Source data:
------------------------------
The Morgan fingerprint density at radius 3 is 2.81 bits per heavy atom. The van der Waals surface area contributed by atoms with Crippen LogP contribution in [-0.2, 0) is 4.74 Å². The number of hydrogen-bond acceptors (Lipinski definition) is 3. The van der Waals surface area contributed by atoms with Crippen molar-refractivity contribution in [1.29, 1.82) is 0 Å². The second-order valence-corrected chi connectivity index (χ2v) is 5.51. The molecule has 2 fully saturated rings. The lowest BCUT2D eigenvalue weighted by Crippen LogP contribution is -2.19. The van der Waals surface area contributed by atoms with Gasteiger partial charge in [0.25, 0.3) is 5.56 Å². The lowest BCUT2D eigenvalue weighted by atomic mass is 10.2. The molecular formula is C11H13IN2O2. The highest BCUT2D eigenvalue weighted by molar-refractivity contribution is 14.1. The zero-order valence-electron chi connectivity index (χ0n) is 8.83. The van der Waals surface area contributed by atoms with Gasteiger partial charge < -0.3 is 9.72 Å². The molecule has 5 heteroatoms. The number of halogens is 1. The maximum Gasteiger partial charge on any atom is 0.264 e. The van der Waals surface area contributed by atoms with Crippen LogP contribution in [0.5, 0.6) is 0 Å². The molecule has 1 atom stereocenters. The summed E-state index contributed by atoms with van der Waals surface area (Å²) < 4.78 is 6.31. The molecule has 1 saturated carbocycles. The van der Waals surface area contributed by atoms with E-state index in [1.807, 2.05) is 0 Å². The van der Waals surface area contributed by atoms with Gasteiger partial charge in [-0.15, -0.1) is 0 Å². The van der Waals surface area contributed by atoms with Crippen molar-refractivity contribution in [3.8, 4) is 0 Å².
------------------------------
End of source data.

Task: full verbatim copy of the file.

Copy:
The Morgan fingerprint density at radius 3 is 2.81 bits per heavy atom. The van der Waals surface area contributed by atoms with Crippen LogP contribution in [-0.2, 0) is 4.74 Å². The number of hydrogen-bond acceptors (Lipinski definition) is 3. The van der Waals surface area contributed by atoms with Crippen molar-refractivity contribution in [1.29, 1.82) is 0 Å². The second-order valence-corrected chi connectivity index (χ2v) is 5.51. The molecule has 2 fully saturated rings. The lowest BCUT2D eigenvalue weighted by Crippen LogP contribution is -2.19. The van der Waals surface area contributed by atoms with Gasteiger partial charge in [0.25, 0.3) is 5.56 Å². The lowest BCUT2D eigenvalue weighted by atomic mass is 10.2. The molecular formula is C11H13IN2O2. The highest BCUT2D eigenvalue weighted by molar-refractivity contribution is 14.1. The zero-order valence-electron chi connectivity index (χ0n) is 8.83. The van der Waals surface area contributed by atoms with Gasteiger partial charge < -0.3 is 9.72 Å². The molecule has 5 heteroatoms. The number of halogens is 1. The maximum Gasteiger partial charge on any atom is 0.264 e. The van der Waals surface area contributed by atoms with Crippen LogP contribution in [0.5, 0.6) is 0 Å². The molecule has 1 atom stereocenters. The summed E-state index contributed by atoms with van der Waals surface area (Å²) < 4.78 is 6.31. The molecule has 1 saturated carbocycles. The van der Waals surface area contributed by atoms with E-state index in [1.807, 2.05) is 0 Å². The van der Waals surface area contributed by atoms with Gasteiger partial charge in [-0.15, -0.1) is 0 Å². The van der Waals surface area contributed by atoms with Crippen molar-refractivity contribution in [3.8, 4) is 0 Å².